In light of 9-11, and the renewed awareness of security issues everywhere, on Colleges and University Campusís laboratory security must of necessity become an extremely high priority. That said, it is prudent to define just what lab security means. There are many approaches to the security of laboratories, but probably none more important than that of individual awareness. It is extremely important that those who work in labs and even those who work in the same building(s) that house labs are aware of who is in the building, much less who is in the lab. I recently received comments from two contractor personnel who were new to the campus that in walking through buildings they were almost never challenged by employees to determine who they were or what business they had in the building. Most of the buildings that these people were in contained laboratories.
Since 9-11, Colleges and Universities have come under appreciable criticism from the media for numerous reasons which include lack of security measures regarding chemicals and hazardous materials.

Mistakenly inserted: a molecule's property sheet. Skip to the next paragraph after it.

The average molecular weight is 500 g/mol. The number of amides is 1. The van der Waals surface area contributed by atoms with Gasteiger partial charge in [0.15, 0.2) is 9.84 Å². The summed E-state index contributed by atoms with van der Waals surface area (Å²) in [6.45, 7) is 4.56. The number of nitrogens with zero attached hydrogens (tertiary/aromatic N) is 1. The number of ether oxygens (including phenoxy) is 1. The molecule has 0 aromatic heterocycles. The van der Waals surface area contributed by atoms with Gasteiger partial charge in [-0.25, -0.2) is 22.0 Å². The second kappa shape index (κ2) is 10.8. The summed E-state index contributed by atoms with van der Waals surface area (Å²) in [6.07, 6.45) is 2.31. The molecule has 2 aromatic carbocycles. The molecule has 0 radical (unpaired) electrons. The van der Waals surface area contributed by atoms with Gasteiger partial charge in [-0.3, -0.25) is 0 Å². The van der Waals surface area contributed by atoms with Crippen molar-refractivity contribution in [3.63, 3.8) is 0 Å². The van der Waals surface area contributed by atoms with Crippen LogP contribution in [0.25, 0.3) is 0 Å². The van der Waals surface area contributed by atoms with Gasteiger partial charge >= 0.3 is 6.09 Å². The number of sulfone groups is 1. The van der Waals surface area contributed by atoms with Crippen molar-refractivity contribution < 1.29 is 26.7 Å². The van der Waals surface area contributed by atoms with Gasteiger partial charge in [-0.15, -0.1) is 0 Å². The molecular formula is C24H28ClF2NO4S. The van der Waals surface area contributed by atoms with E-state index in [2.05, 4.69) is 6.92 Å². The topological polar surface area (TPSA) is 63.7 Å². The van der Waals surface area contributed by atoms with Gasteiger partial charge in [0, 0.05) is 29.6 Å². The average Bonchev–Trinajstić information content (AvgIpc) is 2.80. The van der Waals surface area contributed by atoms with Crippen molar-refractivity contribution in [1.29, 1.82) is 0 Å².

So-----if you work in or are responsible for a laboratory, what can you do to enhance security of the facility, enhance the security of the chemicals, enhance the security of the research, and of course to protect yourself.
* You can start by challenging people that are in the area that are unknown to you. It can be done in a friendly yet positive manner.
* You can keep the door closed. An open door is an invitation for the curious to just walk in.
* You can insure that the door is locked when there is no one in the lab.